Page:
In the February 2016 issue of The Writer’s Chronicle, in her essay “How to Give a Killer Reading” Christine Vines discusses great readings and suggests timing yourself, possibly preparing two different selections. Vines notes the importance of inflection during the delivery, making eye contact, and speaking “into—right into—the microphone”. I know you recently gave a book launch for the anthology you edited, Remembering the Days that Breathed Pink (Quaci Press, 2016). Talk about the launch. What do you do prepare and give good readings for such an event? What memorable readings have you attended and what made them memorable?
It all depends on what kind of reading I am preparing for. In regards to the launch, I wanted to explain the background of the title. I do this at every reading because I usually have some kind of photograph or artwork that deserves an introduction. The cover of Remembering the Days that Breathed Pink, was a photograph my husband took in the 1970’s of an elderly woman in a small mountain town in southern Italy. She was dressed in all black, obviously a widow, and she looked like she was in despair. He took the picture without her knowledge and really captured her pain. I thought it fit the title well. She looked like she was remembering the days that breathed pink. I like to give background stories like that, take the listener through the journey of the making of the book as well. I also put together all the other girls’ bios as I was introducing them. If it’s a book from my own press, I like to give a brief introduction to what Quaci Press is all about. Many of my poems are taken from historical events, so I will give a brief description of the event in time. At the end of the reading, I like to bring all of the poets up to the front and ask the audience if they have any questions for the whole group or any individual poet. It helps engage the audience and make them part of the reading.
The most memorable reading I had was one I did in 2014 in Pittsburgh at The Big Idea Bookstore with poets Karen Lillis and Renee Alberts. It was more for personal reasons. It was the town I was born in. I had cousins come see me that I had never met before. That night was the last time I saw one of my good friends before she passed away, and I was able to experience a poetry reading outside of the California poetry scene.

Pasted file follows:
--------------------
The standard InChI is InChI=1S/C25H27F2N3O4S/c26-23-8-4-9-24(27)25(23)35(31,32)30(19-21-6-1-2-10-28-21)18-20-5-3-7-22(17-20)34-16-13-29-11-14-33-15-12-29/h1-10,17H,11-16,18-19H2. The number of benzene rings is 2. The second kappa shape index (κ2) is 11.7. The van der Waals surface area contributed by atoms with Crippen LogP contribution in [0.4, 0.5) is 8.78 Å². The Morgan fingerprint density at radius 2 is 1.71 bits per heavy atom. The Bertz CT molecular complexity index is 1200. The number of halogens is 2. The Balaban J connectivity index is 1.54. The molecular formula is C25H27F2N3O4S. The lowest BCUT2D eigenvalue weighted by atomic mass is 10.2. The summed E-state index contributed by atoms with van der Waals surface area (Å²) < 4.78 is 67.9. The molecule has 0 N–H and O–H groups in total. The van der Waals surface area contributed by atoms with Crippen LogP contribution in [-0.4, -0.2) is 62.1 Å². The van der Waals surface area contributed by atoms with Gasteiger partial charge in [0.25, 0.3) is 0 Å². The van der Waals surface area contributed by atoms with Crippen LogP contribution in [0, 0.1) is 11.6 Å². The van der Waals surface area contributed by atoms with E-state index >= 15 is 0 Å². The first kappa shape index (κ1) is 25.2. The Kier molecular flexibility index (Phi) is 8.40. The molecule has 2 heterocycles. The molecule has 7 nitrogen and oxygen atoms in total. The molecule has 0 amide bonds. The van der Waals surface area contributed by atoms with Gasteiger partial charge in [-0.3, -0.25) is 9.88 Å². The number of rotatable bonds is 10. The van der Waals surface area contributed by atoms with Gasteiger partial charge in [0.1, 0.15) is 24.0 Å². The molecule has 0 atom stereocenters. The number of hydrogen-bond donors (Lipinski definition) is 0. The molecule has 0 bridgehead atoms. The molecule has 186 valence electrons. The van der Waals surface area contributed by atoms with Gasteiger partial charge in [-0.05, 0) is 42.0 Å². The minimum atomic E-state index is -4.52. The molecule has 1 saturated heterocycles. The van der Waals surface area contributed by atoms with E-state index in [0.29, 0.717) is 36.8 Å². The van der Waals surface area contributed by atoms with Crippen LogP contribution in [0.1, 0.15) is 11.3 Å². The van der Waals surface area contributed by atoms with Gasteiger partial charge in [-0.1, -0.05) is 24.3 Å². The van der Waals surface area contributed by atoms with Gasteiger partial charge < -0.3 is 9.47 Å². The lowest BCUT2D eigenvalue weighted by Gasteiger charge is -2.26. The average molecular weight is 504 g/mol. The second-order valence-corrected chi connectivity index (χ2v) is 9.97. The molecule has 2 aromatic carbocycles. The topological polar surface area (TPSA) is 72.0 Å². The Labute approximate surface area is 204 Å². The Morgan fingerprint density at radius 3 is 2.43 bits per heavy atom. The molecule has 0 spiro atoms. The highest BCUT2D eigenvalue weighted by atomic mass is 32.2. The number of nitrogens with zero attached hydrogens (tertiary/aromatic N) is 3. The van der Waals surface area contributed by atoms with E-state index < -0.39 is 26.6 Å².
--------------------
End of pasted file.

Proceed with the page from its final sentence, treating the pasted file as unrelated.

You mentioned that your poems draw inspiration from historical events. Anais Nin wrote, “We write to taste life twice, in the moment, and in retrospection…We write to be able to transcend our life, to reach beyond it. We write to teach ourselves to speak with others, to record the journey into the labyrinth.” Talk about your impulse to write and what inspires the process.
My inspiration is sporadic. I try to recreate historical events by getting into the head of the person I may be writing about. Sometimes I can get so emotionally involved I can’t shake the experience for days. I try to get the reader to feel the incredible grief these individuals went through. There are certain poems that I can’t even read at a reading because I will become too emotional. Not all my poems are historical though, there is one called “Bleeding on Telegraph,” where I write about a woman who I saw walking down Telegraph Ave. in Berkeley, Ca, when I was a child in the 70’s, and her pants were covered in blood and she was walking like she was in pain, and I still remember that vividly. I tried to explain what was going on with her on the inside, and why she may have been bleeding on the outside. It may not have been what she was really going through, but it’s what I felt in my gut what she was going through, and then I just wrote about it. I guess you could say people’s pain inspires me to write, especially those who never got to express themselves.
You are the author of the chapbook Fried Fish and Breastmilk (Dancing Girl Press, 2013). Talk about what brought you to write this collection.